Prompted by a stray meeting with Acker at a recent reading in Victoria, it was time for me to revisit the book, to see whether my somewhat cranky first reaction was appropriate.
And it wasn't, so I've posted an update comment there at the top of the page. This gentle volume is very impressive, and I'm really glad I came back to realize as much.
The trick with Gardens Aflame: Garry Oak Meadows of BC's South Coast is that it may not be the story you expect, or that you've trained yourself to expect from works of natural history tinged with personal memoir about the very recent past. The Garry oak is a remarkable tree, as the cover photo suggests, and as everyone who lives in Victoria should already know, and the camas flower (also on the cover) is a gorgeous late-spring gem.
But Gardens Aflame isn't about these glamour species, and that's part of her ethic and her aesthetic in this book.
Similarly, Acker mentions her recent marriage breakup, speaks warmly of walks with her rain-begrudging dog, and honours through personal narratives the ecologically minded people she meets, but it's also not about Acker and her recovery from trauma through nature.
In other words, it's not traditional nature writing. A lazy reader is going to see all these traditional traits and think that they don't add up the way they should to traditional nature writing, and just might flip to the next book in the pile. As David Gessner has convincingly argued more than once, we don't need traditional nature writing. In Sick of Nature, if I may paraphrase, he proposed that we set the whole field ablaze and see what species thrive in the newly sweetened soil:
If nature writing is to prove worthy of a new, more noble name, it must become less genteel and it must expand considerably. It's time to take down the "No Trespassing" signs. Time for a radical cross-pollination of genres. Why not let farce occasionally bully its way into the nature essay? Or tragedy? Or sex? (Gessner in the Boston Globe)Gessner's thesis has found traction, and so natural history's former readers are now gleefully reading memoirs that exploit but bash natural history, pooh-poohing the delicate observer and yet receiving boxes full of the same for Christmas.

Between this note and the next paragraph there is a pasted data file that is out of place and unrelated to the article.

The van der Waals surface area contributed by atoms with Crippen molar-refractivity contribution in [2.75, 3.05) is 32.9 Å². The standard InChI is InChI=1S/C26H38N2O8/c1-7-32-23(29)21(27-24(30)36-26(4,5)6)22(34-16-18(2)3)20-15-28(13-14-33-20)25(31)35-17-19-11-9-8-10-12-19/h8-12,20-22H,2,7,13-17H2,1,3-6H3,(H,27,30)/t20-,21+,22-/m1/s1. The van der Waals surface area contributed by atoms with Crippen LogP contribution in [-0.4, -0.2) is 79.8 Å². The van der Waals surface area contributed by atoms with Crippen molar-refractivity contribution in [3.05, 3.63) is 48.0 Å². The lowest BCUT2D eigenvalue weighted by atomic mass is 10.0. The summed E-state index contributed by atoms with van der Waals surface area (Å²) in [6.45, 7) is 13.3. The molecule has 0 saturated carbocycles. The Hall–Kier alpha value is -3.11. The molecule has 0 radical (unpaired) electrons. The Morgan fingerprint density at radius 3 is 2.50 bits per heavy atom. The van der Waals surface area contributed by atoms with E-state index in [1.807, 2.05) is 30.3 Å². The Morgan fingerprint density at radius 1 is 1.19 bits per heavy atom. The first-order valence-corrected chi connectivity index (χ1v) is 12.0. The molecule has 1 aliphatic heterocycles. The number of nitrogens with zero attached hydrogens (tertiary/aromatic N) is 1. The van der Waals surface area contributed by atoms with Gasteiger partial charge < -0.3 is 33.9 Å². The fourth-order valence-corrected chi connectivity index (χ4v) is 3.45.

Gardens Aflame, though, transforms nature writing by climbing more deeply inside the genre, rather than disrupting it. In some ways, Gardens Aflame represents the best of natural history writing. It's full of micro-stories (memoir, history, botany, natural history, geology); it's full of details that the author earned through time and energy spent in place, with people who already knew better; it delineates intransigent problems without being despairing, potential solutions without being programmatically helpful.
Acker rejects a focus on the charismatic species of oaks and camas in favour of the total meadow ecosystem (following Alexander Humboldt, in essence), and insists on small stories rather than an overall narrative. Through these decisions, Acker disrupts traditional nature writing not by getting loud, but by focusing her quiet onto the crucial issue of care.
Nature writing often focuses on what we see: on what we experience, more broadly, but vision generally trumps the rest of the senses. I'm tired of witnessing, tired of admiring, and yet I'm not equipped to throw myself into advocacy, into action.
In an ethic of care like Acker proposes in Gardens Aflame, I can find a home. And if I'd been able to see my fatigue as environmental depression when I first read this book, I would've found a home there the first time around. It'll stay on my bookshelf, and I hope it'll appear on yours before long.